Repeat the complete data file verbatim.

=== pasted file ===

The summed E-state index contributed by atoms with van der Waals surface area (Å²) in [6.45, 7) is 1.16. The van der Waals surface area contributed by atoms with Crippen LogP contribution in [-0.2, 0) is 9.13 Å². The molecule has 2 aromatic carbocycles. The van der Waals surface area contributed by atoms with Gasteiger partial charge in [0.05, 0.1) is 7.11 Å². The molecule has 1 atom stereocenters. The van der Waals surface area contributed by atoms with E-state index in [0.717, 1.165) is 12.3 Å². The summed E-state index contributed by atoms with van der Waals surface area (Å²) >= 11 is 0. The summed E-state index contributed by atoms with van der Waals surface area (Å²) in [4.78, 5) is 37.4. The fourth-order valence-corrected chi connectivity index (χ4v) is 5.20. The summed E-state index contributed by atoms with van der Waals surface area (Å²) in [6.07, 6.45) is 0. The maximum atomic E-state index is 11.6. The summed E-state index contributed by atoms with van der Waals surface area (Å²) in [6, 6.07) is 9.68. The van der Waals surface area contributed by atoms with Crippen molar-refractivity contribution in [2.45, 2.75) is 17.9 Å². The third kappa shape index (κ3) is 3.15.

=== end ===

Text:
The summed E-state index contributed by atoms with van der Waals surface area (Å²) in [6.45, 7) is 1.16. The van der Waals surface area contributed by atoms with Crippen LogP contribution in [-0.2, 0) is 9.13 Å². The molecule has 2 aromatic carbocycles. The van der Waals surface area contributed by atoms with Gasteiger partial charge in [0.05, 0.1) is 7.11 Å². The molecule has 1 atom stereocenters. The van der Waals surface area contributed by atoms with E-state index in [0.717, 1.165) is 12.3 Å². The summed E-state index contributed by atoms with van der Waals surface area (Å²) >= 11 is 0. The summed E-state index contributed by atoms with van der Waals surface area (Å²) in [4.78, 5) is 37.4. The fourth-order valence-corrected chi connectivity index (χ4v) is 5.20. The summed E-state index contributed by atoms with van der Waals surface area (Å²) in [6.07, 6.45) is 0. The maximum atomic E-state index is 11.6. The summed E-state index contributed by atoms with van der Waals surface area (Å²) in [6, 6.07) is 9.68. The van der Waals surface area contributed by atoms with Crippen molar-refractivity contribution in [2.45, 2.75) is 17.9 Å². The third kappa shape index (κ3) is 3.15.